Operational use of real-tima flood forecasting: The case of Lake Como
Ezio Todini1, R. Codeluppi2
Lake Como is a natural reservoir in Northern Italy, which is operated by means of a downstream gate in order to provide water for irrigation and energy production.
Unfortunately the relatively small operational volume of the lake and the reduced downstream outflow when compared to the inflow discharges, has been the cause of several episodes of flooding caused by the extremely high levels reached in the lake.
In order to optimise the Lake Como operations aimed at reducing the risk of flooding, a real-time forecasting system of inflows to the lake, together with an estimate of their uncertainty, has been developed.
The system provides the decision maker with two forecasts: the first one based upon a Nearest Neighbour technique produces daily forecasts and a measure of their uncertainty up to 10 days in advance; the second one, based upon a real-time rainfall- runoff forecasting system produces hourly forecasts and a measure of their uncertainty up to 24 hours in advance.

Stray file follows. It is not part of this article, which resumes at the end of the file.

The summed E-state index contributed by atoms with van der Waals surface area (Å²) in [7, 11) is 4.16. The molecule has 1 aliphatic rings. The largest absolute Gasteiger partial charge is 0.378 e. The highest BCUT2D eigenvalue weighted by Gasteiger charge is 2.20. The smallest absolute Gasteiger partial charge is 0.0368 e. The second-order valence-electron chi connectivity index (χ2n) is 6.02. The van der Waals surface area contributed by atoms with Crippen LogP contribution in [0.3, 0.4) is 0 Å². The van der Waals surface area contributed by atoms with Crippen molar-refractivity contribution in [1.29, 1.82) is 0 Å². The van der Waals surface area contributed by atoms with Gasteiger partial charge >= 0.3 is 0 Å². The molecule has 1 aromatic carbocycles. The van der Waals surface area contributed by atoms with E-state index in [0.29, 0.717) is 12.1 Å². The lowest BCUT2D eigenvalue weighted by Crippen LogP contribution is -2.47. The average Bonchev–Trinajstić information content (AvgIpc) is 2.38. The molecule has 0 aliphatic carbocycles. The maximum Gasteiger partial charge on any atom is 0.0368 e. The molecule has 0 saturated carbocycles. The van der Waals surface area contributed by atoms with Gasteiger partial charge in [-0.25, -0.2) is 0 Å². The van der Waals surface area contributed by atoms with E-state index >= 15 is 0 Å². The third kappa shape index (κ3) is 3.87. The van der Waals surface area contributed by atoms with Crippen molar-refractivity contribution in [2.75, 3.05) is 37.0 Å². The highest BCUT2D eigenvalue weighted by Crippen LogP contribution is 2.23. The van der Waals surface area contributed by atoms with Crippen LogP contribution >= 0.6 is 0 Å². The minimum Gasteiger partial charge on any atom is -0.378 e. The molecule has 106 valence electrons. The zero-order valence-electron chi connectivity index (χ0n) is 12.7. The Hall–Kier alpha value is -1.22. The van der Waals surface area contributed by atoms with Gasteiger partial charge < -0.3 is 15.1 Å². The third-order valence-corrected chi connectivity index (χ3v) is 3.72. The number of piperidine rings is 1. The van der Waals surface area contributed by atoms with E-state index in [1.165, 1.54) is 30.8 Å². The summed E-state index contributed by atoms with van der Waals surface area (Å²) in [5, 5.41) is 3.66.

The forecasts and their uncertainty measures are then used in real time as part of a stochastic optimisation algorithm in order to preserve the expected benefits deriving from the use of waters (irrigation and hydro-power) while reducing, at the same time, the expected damages due to the flooding of Como main square.
The system, which is operational since October 1997, has already proved to be a valuable tool for the Lake Como operational manager who reported four cases in which the suggestions provided by the system allowed him to improve his standard operational practice.